Bourque, son of hall-of-famer Ray Bourque, was drafted 33rd overall in the 2004 draft by the Washington Capitals and has spent 4 seasons with their AHL affliate, the Hershey Bears. Monday morning Capitals head coach Bruce Boudrea informed Chris he had made the NHL squad by coyly asking him if he wanted to have dinner at his fathers house in Boston, the location of the Capitals season opener on Thursday night. Instead, Bourque will be on the home bench in Pittsburgh as the Penguins raise their 2009 Stanley Cup banner before their opener with the New York Rangers.

With the intent to open up some salary cap space and perhaps pick up some players off the waiver wire themselves, the Capitals placed Bourque on waivers Monday night. The team wasn't planning on demoting him to the AHL roster, they only needed to take his cap hit off the books for a day. Most teams passed on Bourque, but the Penguins, one of the later teams in the waiver order, and Washington's top rival, claimed him for their NHL roster. The transaction is bound to tweak the already cold relationship between the two franchises who meet last May in the second round of the playoffs, going 7 games before the Penguins advanced.

The Penguins and Capitals won't meet until January 21st, the first of 4 eventual regular season match-ups this season.

Bourque's Wait Is Over, as Left Wing Makes Caps Roster - The Washington Post
Penguins Claim Bourque, Lose Bissonnette - Pittsburgh Post-Gazette

Friday, September 25, 2009

Penguins Fans Refuse to Tone It Down

The Penguins new "Defy Ordinary" ad campaign, apparently brought to you by the same people that make those ridiculous Miracle Whip spots.

Defy Ordinary.

We Are Miracle Whip, And We Will Not Tone It Down

Tuesday, September 8, 2009

Setting a Standard

Just like any other sports know-it-all, I play fantasy sports. Fantasy sports of every fashion and sort. Football has just become a given for every male in the 18 to 35 demographic. And despite the Pirates best efforts to ruin professional baseball for me, I've stumbled through a few fantasy baseball seasons. I've participated in a fantasy golf pool, though I honestly can't say I recommend it. I even made a fantasy Electoral College map last November.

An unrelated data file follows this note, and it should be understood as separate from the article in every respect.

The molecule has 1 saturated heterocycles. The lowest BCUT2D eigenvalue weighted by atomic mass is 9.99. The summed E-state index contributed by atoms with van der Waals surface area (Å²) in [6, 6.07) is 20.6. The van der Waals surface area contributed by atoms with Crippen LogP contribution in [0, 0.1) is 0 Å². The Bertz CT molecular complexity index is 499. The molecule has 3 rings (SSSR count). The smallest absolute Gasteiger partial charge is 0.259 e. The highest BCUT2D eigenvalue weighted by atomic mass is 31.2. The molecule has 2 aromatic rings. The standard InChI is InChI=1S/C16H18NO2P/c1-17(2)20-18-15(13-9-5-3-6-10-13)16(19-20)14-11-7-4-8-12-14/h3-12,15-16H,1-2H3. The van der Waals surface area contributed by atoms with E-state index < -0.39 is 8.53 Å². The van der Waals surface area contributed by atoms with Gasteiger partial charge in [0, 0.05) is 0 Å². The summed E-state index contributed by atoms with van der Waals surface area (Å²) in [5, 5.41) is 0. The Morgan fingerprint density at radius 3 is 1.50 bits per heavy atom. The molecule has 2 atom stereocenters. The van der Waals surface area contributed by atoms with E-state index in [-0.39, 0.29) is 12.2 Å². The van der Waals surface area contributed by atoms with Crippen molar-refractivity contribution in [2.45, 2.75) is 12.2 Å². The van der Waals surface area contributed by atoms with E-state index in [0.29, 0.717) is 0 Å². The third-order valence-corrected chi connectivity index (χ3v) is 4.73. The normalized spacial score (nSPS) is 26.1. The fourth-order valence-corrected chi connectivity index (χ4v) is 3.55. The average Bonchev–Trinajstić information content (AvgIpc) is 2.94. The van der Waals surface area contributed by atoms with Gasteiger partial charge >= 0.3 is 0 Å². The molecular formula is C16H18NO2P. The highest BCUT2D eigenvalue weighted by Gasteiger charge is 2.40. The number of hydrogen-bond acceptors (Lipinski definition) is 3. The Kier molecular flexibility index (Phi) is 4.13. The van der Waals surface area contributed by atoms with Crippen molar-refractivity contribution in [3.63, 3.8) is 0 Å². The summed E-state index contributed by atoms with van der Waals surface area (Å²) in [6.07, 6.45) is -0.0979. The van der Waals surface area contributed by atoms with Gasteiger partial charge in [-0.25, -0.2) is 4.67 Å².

So, of course, with my love of all things puck, I'm an avid fantasy hockey fan. However, as I think anyone with some fantasy hockey experience under their belt will admit, it's got its share of problems. So as I prep for my leagues upcoming draft, I can't help but think that these issues can be addressed. Look, I'm not saying I can fix it, but hell, it's worth a shot. Right?

Part of what makes fantasy football so much fun is the community. Sure, maybe there is even a little too much discussion to the point that there becomes too much of a consensus (try not taking Adrian Peterson with the first overall pick), but it's fun. Try having that kind of discussion about fantasy hockey. Obviously your not going to find it on ESPN, but try just having it with other hockey enthusiasts. You can't. Why? Because unlike fantasy football, there is no standard system for fantasy hockey.

A hundred some odd years ago the states faced this same issue with currency. Delaware wants to make it's own dollar bill? Well, isn't that cute. Louisiana wants to make one of it's own? Way to go Louisiana. But at some point we figured if this whole dollar bill thing was ever going to really strike it big, we had to switch to a nationally accepted standard bill. It sounded like a good idea, so they printed some up, stamped George Washington's face on it, and there you go.

So I humbly offer you this, my custom scoring settings, painstakingly researched and developed. Be kind.

It's a ten team league, with weekly head-to-head match-ups. Each roster has 3 starting centers, right wingers, and left wings; 6 starting defensemen; and one starting goaltender. There's one spot on the IR for any injured player, and 6 bench spots, although I've recently become enamored with the idea of knocking it down to 2 spots.